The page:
Recent reports from across the Web have focused attention on how the world is feeling about religion and morality.
The Pew Research Center’s 2013 Global Attitudes survey outlined how countries perceive certain issues from a moral standpoint. Included in its list are topics such as gambling, abortion and divorce, according to Pew’s website.
The chart shows that 78 percent of people find extramarital affairs to be morally unacceptable, with 10 percent not seeing it as a moral issue. Deseret News National writer Lois Collins reported on the subject in "The Ten Today" series.
Other issues included on Pew’s survey are homosexuality, abortion, alcohol use, divorce and contraception use.
“Generally, African and predominantly Muslim countries tend to find most of these activities morally unacceptable, while in advanced economies, such as those in Western Europe, Japan and North America, people tend to be more accepting or to not consider these moral issues at all,” Pew reported.
The New York Times ran an article on April 11 about how parents can raise moral children and which types of praise are most productive in helping children internalize morality.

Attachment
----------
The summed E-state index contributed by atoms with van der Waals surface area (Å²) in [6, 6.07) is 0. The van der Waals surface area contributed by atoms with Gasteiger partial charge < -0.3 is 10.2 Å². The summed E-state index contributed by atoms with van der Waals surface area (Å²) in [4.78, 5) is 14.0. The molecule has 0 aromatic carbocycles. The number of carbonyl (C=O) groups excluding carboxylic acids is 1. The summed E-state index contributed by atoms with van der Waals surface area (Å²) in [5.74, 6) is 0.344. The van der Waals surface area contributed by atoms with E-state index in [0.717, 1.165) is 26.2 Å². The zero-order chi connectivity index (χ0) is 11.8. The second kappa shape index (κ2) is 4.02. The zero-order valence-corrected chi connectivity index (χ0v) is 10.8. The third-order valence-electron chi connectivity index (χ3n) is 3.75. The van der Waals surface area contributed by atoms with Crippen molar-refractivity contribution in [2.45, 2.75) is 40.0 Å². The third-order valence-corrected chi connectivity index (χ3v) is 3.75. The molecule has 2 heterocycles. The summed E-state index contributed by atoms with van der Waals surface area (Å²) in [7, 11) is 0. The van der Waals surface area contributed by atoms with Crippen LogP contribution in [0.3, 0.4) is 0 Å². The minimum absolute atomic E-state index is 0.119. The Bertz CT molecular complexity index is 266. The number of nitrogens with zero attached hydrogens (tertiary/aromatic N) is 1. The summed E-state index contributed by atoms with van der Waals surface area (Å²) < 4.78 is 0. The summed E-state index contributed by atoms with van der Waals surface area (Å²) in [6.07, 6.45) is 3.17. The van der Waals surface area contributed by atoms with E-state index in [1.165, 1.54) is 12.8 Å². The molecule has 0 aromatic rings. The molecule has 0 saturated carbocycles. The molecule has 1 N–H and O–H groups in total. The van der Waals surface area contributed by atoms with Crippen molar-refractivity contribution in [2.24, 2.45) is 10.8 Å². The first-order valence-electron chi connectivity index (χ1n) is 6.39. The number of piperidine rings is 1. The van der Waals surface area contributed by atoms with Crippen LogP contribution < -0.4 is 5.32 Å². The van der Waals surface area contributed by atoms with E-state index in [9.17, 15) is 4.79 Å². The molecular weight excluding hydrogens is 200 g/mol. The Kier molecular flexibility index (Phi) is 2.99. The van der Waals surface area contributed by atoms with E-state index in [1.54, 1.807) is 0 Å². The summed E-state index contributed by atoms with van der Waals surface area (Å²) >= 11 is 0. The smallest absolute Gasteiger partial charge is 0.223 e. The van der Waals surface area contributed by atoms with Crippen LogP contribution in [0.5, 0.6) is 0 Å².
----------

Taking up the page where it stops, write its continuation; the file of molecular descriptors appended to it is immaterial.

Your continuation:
“People often believe that character causes action, but when it comes to producing moral children, we need to remember that action also shapes character,” wrote Adam Grant for The Times.
As the world’s take on moral views comes into question, so does religious diversity, which was recently shown to lessen religious violence. For example, the Atlantic’s April 4 article by Emma Green found that countries with less religious diversity have more faith-based violence.
And Vox published a map on April 15 that showed how religiously diverse each country in the world is, producing some noteworthy results. While the United States is moderately diverse, countries like Canada and China are heavily diverse, according to Vox’s map.
“The least religiously diverse countries are easier to spot, and are typically dominated by a large Muslim majority: that band of yellow from Morocco, across North Africa and Middle East, all the way to Pakistan,” Vox reported. “The very least-religiously diverse country in the world is — wait for it — Vatican City.”
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